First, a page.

Hurricane Ike on September 4, 2008

  • Released Thursday, September 4th, 2008
  • Updated Wednesday, May 3rd, 2023 at 1:55PM
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NASA's TRMM spacecraft observed this view of Hurricane Ike on September 4, 2008 as it strengthened in the Atlantic. At this time the storm was an extremely dangerous category 4 hurricane with sustained winds of 125 knots (143 mph) and a pressure reading of 935 millibars. Hurricane-force winds were extending outward 45 miles from the center, while tropical storm-force winds extend up to 140 miles. The cloud cover in this animation is taken by TRMM's Visible and Infrared Scanner(VIRS) and the GOES spacecraft. The rain structure is taken by TRMM's Tropical Microwave Imager (TMI) and TRMM's Precitation Radar(PR) instruments. TRMM looks underneath of the storm's clouds to reveal the underlying rain structure. Blue represents areas with at least 0.25 inches of rain per hour. Green shows at least 0.5 inches of rain per hour. Yellow is at least 1.0 inches of rain and red is at least 2.0 inches of rain per hour.

On September 4, 2008 Hurricane Ike organized into a very symmetrical hurricane. The blue region represents areas where the storm is dumping at least 0.25 inches of rain per hour. Green is 0.5 inches of rain per hour, yellow is 1.0 inches of rain and red is 2.0 inches of rain per hour.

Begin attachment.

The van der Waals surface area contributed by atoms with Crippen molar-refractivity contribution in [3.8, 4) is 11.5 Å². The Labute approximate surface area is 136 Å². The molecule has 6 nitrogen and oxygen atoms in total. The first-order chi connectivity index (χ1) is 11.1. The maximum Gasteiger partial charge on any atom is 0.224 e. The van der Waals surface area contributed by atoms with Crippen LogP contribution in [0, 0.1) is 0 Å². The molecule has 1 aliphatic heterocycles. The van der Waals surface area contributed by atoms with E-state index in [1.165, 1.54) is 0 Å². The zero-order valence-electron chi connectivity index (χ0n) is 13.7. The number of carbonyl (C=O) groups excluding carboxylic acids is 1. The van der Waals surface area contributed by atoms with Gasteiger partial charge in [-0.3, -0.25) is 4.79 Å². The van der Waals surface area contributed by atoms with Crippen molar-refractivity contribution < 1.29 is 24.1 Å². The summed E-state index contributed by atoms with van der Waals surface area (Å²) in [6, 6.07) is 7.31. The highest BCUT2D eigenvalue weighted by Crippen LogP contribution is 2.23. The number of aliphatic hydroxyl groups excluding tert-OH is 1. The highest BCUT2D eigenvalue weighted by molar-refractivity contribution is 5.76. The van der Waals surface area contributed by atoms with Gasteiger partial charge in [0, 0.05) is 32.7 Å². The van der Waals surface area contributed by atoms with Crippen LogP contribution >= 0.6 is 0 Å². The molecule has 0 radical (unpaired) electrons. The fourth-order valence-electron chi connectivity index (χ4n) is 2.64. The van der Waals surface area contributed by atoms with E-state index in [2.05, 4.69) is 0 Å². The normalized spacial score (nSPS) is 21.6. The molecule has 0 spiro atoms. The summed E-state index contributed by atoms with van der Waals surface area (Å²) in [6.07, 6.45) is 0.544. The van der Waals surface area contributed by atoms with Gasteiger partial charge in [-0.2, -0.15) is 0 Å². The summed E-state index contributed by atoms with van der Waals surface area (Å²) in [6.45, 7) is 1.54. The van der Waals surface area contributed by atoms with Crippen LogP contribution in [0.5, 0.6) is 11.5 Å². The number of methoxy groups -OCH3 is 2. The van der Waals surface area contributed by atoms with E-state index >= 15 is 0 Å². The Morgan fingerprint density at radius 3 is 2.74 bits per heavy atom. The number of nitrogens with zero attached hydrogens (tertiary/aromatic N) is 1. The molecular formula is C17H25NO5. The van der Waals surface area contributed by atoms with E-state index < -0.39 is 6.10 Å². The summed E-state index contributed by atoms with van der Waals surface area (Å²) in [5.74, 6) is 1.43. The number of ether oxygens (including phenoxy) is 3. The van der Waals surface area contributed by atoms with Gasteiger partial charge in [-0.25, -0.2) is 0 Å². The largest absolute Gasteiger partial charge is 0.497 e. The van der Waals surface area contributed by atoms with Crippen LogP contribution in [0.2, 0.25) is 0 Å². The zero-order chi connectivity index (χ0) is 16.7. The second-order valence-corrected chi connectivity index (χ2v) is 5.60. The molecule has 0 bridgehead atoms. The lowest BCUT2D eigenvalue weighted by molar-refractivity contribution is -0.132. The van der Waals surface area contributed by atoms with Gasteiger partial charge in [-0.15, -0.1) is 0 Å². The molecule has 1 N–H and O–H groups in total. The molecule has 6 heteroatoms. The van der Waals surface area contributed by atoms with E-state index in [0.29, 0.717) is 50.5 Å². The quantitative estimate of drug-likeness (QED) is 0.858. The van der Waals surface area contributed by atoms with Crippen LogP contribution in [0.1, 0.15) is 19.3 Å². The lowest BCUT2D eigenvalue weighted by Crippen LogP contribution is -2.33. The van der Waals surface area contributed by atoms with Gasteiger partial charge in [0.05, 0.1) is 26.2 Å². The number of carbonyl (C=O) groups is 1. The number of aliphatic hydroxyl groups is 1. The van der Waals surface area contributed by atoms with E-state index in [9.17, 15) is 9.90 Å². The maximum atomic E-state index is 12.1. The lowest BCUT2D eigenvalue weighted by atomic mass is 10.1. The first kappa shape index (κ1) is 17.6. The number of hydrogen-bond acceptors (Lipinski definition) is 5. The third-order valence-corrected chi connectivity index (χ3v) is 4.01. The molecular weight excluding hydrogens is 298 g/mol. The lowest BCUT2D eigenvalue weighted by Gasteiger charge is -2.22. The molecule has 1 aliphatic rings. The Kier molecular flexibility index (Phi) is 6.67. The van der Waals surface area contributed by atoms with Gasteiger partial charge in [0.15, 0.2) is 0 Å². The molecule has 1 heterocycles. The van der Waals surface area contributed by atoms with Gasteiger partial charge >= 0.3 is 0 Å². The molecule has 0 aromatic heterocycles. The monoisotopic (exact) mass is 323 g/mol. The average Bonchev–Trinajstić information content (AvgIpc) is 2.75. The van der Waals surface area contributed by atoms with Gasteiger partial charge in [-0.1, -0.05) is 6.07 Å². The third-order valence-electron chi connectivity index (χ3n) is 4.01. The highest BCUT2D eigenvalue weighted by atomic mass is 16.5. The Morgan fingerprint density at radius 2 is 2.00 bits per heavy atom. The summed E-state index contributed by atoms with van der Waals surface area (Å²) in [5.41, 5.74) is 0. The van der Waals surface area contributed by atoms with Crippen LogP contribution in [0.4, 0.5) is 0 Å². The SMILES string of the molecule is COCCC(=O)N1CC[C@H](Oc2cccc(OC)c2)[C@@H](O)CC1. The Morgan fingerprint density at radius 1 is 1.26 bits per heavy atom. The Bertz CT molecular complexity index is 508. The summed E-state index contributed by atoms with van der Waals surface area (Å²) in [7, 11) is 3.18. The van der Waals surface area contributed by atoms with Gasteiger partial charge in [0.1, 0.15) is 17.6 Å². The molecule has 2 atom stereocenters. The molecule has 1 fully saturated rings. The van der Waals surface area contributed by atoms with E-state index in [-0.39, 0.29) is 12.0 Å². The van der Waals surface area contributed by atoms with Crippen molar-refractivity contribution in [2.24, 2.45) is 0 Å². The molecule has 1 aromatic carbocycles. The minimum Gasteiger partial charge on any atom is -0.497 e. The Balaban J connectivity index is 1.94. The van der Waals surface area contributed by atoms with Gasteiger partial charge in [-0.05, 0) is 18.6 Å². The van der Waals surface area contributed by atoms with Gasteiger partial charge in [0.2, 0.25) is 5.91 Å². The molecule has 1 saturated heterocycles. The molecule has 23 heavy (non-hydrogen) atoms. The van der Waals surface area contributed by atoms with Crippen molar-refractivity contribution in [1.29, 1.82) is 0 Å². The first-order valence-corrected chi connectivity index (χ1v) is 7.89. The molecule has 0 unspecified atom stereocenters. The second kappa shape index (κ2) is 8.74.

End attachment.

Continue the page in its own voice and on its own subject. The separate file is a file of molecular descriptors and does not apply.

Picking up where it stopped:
Notice the rainbands that power the storm. Hurricane force winds extended outward up to 45 miles from the center of this storm and tropical storm force winds extended outward up to 140 miles.

Notice the rainbands that power the storm. Hurricane force winds extended outward up to 45 miles from the center of this storm and tropical storm force winds extended outward up to 140 miles.

Hurricane Ike's clouds are viewed through TRMM's Visible and Infrared Scanner(VIRS).

Hurricane Ike's clouds are viewed through TRMM's Visible and Infrared Scanner(VIRS).



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NASA/Goddard Space Flight Center Scientific Visualization Studio


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